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Thu, 01/11/2018 - 09:03

"Beyond the dualistic model of moral judgement. The idea of Respect in Kantian philosophy as a normative foundation in neuroethics", has been selected by the AJOB-Neuroscience editorial team for recognition at the International Neuroethics Symposium and publishing in the upcoming issue.

Beyond the dualistic model of moral judgement. The idea of Respect in Kantian philosophy as a normative foundation in neuroethics.   Author: Dr. J. Félix Lozano. Ingenio Institute (CSIC – UPV), Universitat Politècnica de Valencia.

Based on Haidt’s seminal work (Haidt 2001), numerous empirical neuroethics studies have established a dichotomy between intuitionism and rationalism responses in moral decision-making (Crockett 2013; Crockett 2016; Wiech et al. 2013; Kahane et al. 2015). Assuming this dichotomy, some authors have attempted to identify the neural correlates of two cognitive ways of reaching a conclusion over good or bad in moral dilemmas (Koenigs et al. 2008; Casebeer 2003; Funk & Gazzaniga 2009; Greene 2009).

Even though some authors (Dubljević 2017; Dubljevic, V., Racine 2014) call for this dualistic model to be overcome, it is still present in the literature and is used as a basic assumption for empirical research on ethical decision making and ethical leadership development (Egorov et al. 2018). This basic conceptual mistake has led to mistaken conclusions in empirical neuroethics research. We consider that this dual process of moral judgment, that generally identifies intuitionism with deontology and rationalism with utilitarianism, is inaccurate and dangerous. It is inaccurate because Kantian moral philosophy is essentially rational (and only secondarily emotional); and it is dangerous – from our point of view – because it denigrates the use of reason and leads to spontaneity and Denkenlosigkeit (Lack of reflection).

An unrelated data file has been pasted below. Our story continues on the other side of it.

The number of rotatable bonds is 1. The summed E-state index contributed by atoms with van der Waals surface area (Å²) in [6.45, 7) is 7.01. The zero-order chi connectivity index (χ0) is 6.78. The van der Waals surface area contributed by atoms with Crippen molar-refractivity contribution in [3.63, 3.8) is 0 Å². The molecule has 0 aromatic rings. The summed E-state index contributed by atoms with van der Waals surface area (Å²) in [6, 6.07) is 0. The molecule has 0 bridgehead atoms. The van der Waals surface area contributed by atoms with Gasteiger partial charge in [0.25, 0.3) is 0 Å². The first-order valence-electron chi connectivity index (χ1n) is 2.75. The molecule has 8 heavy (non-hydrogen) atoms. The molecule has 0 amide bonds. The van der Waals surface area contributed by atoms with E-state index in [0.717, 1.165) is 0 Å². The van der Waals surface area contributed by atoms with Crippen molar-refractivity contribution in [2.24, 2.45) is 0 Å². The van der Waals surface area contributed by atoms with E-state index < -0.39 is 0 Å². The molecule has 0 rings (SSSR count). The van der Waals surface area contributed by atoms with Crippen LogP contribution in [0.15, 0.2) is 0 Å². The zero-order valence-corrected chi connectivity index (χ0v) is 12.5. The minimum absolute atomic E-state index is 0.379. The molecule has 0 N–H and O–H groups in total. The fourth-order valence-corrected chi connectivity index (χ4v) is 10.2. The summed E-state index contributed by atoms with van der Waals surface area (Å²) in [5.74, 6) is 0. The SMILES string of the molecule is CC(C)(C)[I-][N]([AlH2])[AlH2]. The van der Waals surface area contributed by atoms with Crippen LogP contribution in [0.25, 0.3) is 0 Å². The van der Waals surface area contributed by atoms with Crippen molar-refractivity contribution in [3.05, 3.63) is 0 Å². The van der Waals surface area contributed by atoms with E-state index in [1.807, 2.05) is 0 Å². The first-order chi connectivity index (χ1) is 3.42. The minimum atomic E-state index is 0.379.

Our aim in this paper is twofold: first, we would like to criticize the assumption that Kant´s moral philosophy is intuitive or blind to the agent’s character or the consequences. Secondly, inspired by Dubljevic and Racine (Dubljevic, V., Racine 2014),  we would like to present the Kantian concept of respect as a key normative concept for the ADC model of moral judgement. This normative concept could be the philosophical foundation for prioritizing principles and intuitions.    

According to Kant (1785), respect is a feeling that emerges spontaneously from reason and manifests itself in a willingness to comply with practical law: “the immediate determination of will by law and awareness of the same is called respect” (Kant, 1785, p. BA17). Respect is an attitude with a cognitive, affective, conative and evaluative dimension (Dillon, 2014).  Respect is guided but not limited by reason and deliberation, nor is it abstract to reality.

We would like to start by clarifying and demonstrating the weakness of the two dominant approaches to moral judgment in neuroethics: rationalism and intuitionism. Secondly, we briefly present the Kantian formula of Humanity (Sensen 2011) as an a priori that shapes theoretical and practical knowledge and that goes far beyond the superficial understanding of deontology.  Finally, we attempt to justify why the Kantian idea of “Respect Owed to Others” could be a strong normative foundation for the ADC model presented by Dubljevic and Racine (Dubljevic, V., Racine 2014).


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